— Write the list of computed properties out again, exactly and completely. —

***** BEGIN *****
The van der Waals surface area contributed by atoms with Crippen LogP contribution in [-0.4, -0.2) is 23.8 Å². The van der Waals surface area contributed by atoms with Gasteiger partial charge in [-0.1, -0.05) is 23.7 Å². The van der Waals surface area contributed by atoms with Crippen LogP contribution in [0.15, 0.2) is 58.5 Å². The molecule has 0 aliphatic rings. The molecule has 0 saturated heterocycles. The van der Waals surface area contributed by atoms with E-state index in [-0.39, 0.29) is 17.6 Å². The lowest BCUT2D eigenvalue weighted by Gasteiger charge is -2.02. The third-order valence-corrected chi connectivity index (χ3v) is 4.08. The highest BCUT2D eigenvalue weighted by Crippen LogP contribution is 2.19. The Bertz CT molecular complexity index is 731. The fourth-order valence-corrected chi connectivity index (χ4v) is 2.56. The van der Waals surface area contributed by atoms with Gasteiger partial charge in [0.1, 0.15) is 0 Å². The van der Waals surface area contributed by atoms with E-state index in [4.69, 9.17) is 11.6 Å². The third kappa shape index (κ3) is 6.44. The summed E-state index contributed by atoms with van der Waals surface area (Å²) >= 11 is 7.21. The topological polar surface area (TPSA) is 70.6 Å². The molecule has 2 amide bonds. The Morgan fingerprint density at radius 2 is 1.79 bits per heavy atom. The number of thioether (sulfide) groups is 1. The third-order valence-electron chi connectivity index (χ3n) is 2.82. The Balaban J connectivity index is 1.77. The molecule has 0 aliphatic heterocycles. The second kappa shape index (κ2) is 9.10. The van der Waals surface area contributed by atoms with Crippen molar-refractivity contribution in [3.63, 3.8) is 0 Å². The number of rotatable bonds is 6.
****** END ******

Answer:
The van der Waals surface area contributed by atoms with Crippen LogP contribution in [-0.4, -0.2) is 23.8 Å². The van der Waals surface area contributed by atoms with Gasteiger partial charge in [-0.1, -0.05) is 23.7 Å². The van der Waals surface area contributed by atoms with Crippen LogP contribution in [0.15, 0.2) is 58.5 Å². The molecule has 0 aliphatic rings. The molecule has 0 saturated heterocycles. The van der Waals surface area contributed by atoms with E-state index in [-0.39, 0.29) is 17.6 Å². The lowest BCUT2D eigenvalue weighted by Gasteiger charge is -2.02. The third-order valence-corrected chi connectivity index (χ3v) is 4.08. The highest BCUT2D eigenvalue weighted by Crippen LogP contribution is 2.19. The Bertz CT molecular complexity index is 731. The fourth-order valence-corrected chi connectivity index (χ4v) is 2.56. The van der Waals surface area contributed by atoms with Gasteiger partial charge in [0.1, 0.15) is 0 Å². The van der Waals surface area contributed by atoms with E-state index in [4.69, 9.17) is 11.6 Å². The third kappa shape index (κ3) is 6.44. The summed E-state index contributed by atoms with van der Waals surface area (Å²) >= 11 is 7.21. The topological polar surface area (TPSA) is 70.6 Å². The molecule has 2 amide bonds. The Morgan fingerprint density at radius 2 is 1.79 bits per heavy atom. The number of thioether (sulfide) groups is 1. The third-order valence-electron chi connectivity index (χ3n) is 2.82. The Balaban J connectivity index is 1.77. The molecule has 0 aliphatic heterocycles. The second kappa shape index (κ2) is 9.10. The van der Waals surface area contributed by atoms with Crippen molar-refractivity contribution in [3.63, 3.8) is 0 Å². The number of rotatable bonds is 6.